A large part of the MSA Symposium was dedicated to exploring clinical hurdles in diagnosing MSA in its early stages and providing updates on ongoing drug trials for the condition. Chaired by Professor Michele Hu (University of Oxford), the clinical session featured insightful discussions from Wendy Phillips (Addenbrooke’s Hospital, Cambridge, UK) who highlighted functional neurological disorders with symptoms similar to those of clinical MSA. Additionally, Professor Kailash Bhatia of the UCL Queen Square Institute of Neurology offered valuable insights into early-stage disease mimics, clinical challenges, and diagnostic pathways. Dr. Yee Yen Goh, also from the UCL Queen Square Institute of Neurology, shared clinical markers of prognosis in MSA, while Dr. Valeria Iodice introduced the recently launched autonomic prodromal study (QSA-Prodromal), shedding light on its potential impact in the field.

The MSA Symposium wrapped up with a session on ongoing drug trials for MSA, overseen by Professor Nick Wood from the UCL Queen Square Institute of Neurology. Dr. Iodice shared developments in the longitudinal analysis of ampreloxetine treatment for neurogenic orthostatic hypotension in MSA patients, while Katy Meilleur of IONIS Pharmaceuticals provided updates on the antisense oligonucleotide therapy for MSA through the Horizon trial. In his closing remarks, Professor Bhatia, chair of the MSA Trust, reflected on the stimulating discussions of the day, emphasizing the significant progress made and the ongoing momentum in MSA research. His remarks underscored the collective commitment among researchers to advance understanding and treatment of this complex condition.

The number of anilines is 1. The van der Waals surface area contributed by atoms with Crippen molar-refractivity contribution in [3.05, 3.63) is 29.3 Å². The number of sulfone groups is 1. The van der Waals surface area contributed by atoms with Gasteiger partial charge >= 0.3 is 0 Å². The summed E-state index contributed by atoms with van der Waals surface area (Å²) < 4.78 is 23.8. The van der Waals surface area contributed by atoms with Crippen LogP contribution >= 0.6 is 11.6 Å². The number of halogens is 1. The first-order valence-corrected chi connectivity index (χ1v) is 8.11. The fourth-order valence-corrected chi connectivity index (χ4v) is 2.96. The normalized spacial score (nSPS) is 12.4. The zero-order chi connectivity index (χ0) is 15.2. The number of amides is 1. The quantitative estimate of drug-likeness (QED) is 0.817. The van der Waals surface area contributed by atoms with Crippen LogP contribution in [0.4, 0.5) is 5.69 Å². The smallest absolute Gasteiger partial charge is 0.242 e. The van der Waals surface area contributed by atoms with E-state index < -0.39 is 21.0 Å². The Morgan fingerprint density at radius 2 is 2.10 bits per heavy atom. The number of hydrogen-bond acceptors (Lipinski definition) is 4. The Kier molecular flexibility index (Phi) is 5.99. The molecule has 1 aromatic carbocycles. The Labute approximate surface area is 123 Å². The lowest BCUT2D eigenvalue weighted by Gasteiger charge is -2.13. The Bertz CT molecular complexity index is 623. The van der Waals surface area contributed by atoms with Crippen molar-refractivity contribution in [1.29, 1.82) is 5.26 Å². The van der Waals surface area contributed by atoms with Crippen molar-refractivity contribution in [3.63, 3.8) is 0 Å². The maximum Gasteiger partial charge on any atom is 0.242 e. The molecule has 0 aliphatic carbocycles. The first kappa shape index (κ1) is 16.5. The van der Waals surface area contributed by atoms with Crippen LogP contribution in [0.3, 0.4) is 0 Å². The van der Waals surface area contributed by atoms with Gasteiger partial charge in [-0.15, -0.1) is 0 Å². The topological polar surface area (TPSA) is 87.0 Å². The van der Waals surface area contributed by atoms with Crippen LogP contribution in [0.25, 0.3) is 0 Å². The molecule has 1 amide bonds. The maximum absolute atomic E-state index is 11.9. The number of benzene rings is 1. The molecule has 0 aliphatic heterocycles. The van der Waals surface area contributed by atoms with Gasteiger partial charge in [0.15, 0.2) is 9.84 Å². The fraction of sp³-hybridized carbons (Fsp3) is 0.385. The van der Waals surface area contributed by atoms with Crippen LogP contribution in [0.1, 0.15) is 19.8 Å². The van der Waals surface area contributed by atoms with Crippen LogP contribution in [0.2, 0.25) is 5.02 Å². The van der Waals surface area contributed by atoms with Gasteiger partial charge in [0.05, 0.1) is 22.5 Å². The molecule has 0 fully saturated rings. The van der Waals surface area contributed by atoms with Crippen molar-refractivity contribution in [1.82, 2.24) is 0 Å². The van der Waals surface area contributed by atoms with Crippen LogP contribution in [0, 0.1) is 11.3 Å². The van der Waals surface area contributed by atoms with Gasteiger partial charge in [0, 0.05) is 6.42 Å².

“A high-quality day of scientific presentations”

MSA research symposium attendees
The attendees appreciated the event for its organization and insightful presentations.

One participant expressed gratitude, stating,

"Thank you for an excellent meeting. The breadth of the presentations was fascinating, and I learnt a lot."

They also highlighted the value the symposium held for younger colleagues, noting its usefulness for networking and gaining input for research.

Another attendee commended the accessibility of the event, remarking,

"Thoroughly enjoyed meeting you all and the fact that I was able to follow all the sessions without a science background just shows how accessible you all made your fantastic research to attendees."

The symposium was also recognized for its informative and well-planned nature, with one attendee stating,

"It was a pleasure to attend such an informative and well-planned research symposium with experts in the field of MSA."

Others praised the symposium's organization, balanced agenda, and high-quality presentations.

One participant remarked,

"It was a very well-organized, well-balanced, high-quality day of scientific presentations."

Attendees also appreciated the symposium's location in the heart of London, as well as the ample provisions of food and drinks, adding to the overall positive experience.

Overall, the symposium served as a milestone in collective efforts to combat MSA, showcasing recent advancements and fostering a collaborative community dedicated to addressing this challenging disease.

MSA Trust staff sat at a table
 Karen Walker, Eleanor Jarvis, Emma Rushton and Emma Saunders from the MSA Trust.


YouTube Widget Placeholderhttps://www.youtube.com/watch?v=mjvMEYrVzyM